How To Buy Photography Equipment

I have written about how to sell your gear, but in this post I will share some tips on how and where to buy photography equipment. Photography is very popular globally. There is a lot of money being turned over for cameras, lenses, bags, and other gear. Something this popular and lucrative, makes a lot of money for Canon, Nikon, etc. Other companies see this and want a piece of the pie. Take camera batteries for instance. Chinese manufactures are known to make nearly identical accessories with an attractive price. What these companies don't do is test, research, and use top quality parts.Some off brand manufactures make good stuff. There are plenty of reviews and testimonials backing them up. My take? I always buy genuine Canon products and accessories when I can. If you own Nikon, Sony, or other, I would strongly encourage you to stick with genuine accessories. Lenses are different. Generally lenses from other manufacturers are fine. With that said, I tend to only buy Canon lenses. I believe they manufacture the best lenses in the industry. The only off brand lens I would consider is Zeiss. I am lens snob and I understand other lens manufactures make some great lenses, I just stick with Canon as a personal preference. Part of this reasoning is because I know the greatness that is Canon service.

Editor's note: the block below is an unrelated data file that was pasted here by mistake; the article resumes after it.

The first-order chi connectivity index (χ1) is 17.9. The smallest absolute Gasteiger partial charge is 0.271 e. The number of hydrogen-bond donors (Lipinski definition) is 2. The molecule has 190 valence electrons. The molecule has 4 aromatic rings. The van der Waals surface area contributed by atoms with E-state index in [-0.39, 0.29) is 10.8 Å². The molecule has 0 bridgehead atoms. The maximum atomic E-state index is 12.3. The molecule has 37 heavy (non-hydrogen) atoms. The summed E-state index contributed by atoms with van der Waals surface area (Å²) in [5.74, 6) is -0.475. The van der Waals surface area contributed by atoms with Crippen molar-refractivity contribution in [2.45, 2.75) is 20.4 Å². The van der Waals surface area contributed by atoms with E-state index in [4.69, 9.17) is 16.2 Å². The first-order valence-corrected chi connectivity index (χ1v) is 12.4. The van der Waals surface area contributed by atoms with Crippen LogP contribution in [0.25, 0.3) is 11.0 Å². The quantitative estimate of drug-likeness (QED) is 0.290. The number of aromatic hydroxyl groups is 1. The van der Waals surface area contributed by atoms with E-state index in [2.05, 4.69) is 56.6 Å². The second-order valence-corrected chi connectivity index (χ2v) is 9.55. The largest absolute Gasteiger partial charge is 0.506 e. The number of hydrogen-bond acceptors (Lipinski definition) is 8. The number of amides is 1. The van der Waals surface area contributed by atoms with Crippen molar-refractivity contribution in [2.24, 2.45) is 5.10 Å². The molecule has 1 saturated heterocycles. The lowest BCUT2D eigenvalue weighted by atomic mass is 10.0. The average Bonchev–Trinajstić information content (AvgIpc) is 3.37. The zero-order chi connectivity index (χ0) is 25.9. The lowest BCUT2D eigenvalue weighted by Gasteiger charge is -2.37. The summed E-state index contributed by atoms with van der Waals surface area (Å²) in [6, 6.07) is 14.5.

I will only buy Genuine Canon batteries from a licensed dealer. I would strongly encourage you to do the same. Power supply is something I am not willing to risk or sacrifice when we are talking about a $3000 camera and a $2000 lens. A $20 battery from eBay could cost you. If something goes wrong with your camera the battery being used may void warranty. Also some of the aftermarket batteries will not fully communicate with the camera. Canon has a feature that reports how much battery life is left and some aftermarket batteries will not have this feature.

Buying from a licensed dealer is important. Just because it says Canon and looks like Canon, doesn't mean it's Canon. There is a bunch of knock offs. Even the packaging looks the same and to the untrained eye it's undetectable. When shopping for gear always be cautious. If it sounds too good to be true, it probably is. When shopping online, look up the company on The Better Business Bureau website. Often times scam websites will sell a camera well below the retail value. This is a red flag, not a deal. Most of these scam websites seem to come out of New York more specifically brooklyn. Stick with companies Like B&H and Amazon. Both have great service and will accept returns without any issues. Also check on ebay. There are several licensed dealers selling gear on ebay for a slight discount. Always check the seller rating and reviews. Look out for red flags. Also Look for deals from private sellers selling some of their barely used equipment. Again do your homework. If something seems shady, it probably is.